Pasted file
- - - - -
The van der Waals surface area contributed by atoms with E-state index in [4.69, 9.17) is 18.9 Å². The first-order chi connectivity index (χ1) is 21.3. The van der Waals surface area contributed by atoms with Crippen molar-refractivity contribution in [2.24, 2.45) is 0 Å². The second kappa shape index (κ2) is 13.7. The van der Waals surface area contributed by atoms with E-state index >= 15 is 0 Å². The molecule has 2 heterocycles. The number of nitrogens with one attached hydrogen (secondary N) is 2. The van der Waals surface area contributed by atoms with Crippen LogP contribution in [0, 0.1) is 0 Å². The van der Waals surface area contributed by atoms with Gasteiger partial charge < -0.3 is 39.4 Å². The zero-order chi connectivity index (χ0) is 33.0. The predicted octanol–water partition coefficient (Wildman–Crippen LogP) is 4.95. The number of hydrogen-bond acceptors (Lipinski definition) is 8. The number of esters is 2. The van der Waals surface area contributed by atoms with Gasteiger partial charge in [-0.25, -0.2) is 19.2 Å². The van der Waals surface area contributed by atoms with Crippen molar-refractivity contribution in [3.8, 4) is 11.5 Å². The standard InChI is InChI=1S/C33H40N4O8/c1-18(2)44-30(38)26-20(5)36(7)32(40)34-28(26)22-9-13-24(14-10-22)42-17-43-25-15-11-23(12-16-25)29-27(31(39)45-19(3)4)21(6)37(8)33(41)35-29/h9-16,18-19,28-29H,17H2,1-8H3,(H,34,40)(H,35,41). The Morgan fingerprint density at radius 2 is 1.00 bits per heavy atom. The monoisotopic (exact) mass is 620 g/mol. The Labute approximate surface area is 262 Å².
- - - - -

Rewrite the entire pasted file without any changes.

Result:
The van der Waals surface area contributed by atoms with E-state index in [4.69, 9.17) is 18.9 Å². The first-order chi connectivity index (χ1) is 21.3. The van der Waals surface area contributed by atoms with Crippen molar-refractivity contribution in [2.24, 2.45) is 0 Å². The second kappa shape index (κ2) is 13.7. The van der Waals surface area contributed by atoms with E-state index >= 15 is 0 Å². The molecule has 2 heterocycles. The number of nitrogens with one attached hydrogen (secondary N) is 2. The van der Waals surface area contributed by atoms with Crippen LogP contribution in [0, 0.1) is 0 Å². The van der Waals surface area contributed by atoms with Gasteiger partial charge < -0.3 is 39.4 Å². The zero-order chi connectivity index (χ0) is 33.0. The predicted octanol–water partition coefficient (Wildman–Crippen LogP) is 4.95. The number of hydrogen-bond acceptors (Lipinski definition) is 8. The number of esters is 2. The van der Waals surface area contributed by atoms with Gasteiger partial charge in [-0.25, -0.2) is 19.2 Å². The van der Waals surface area contributed by atoms with Crippen molar-refractivity contribution in [3.8, 4) is 11.5 Å². The standard InChI is InChI=1S/C33H40N4O8/c1-18(2)44-30(38)26-20(5)36(7)32(40)34-28(26)22-9-13-24(14-10-22)42-17-43-25-15-11-23(12-16-25)29-27(31(39)45-19(3)4)21(6)37(8)33(41)35-29/h9-16,18-19,28-29H,17H2,1-8H3,(H,34,40)(H,35,41). The Morgan fingerprint density at radius 2 is 1.00 bits per heavy atom. The monoisotopic (exact) mass is 620 g/mol. The Labute approximate surface area is 262 Å².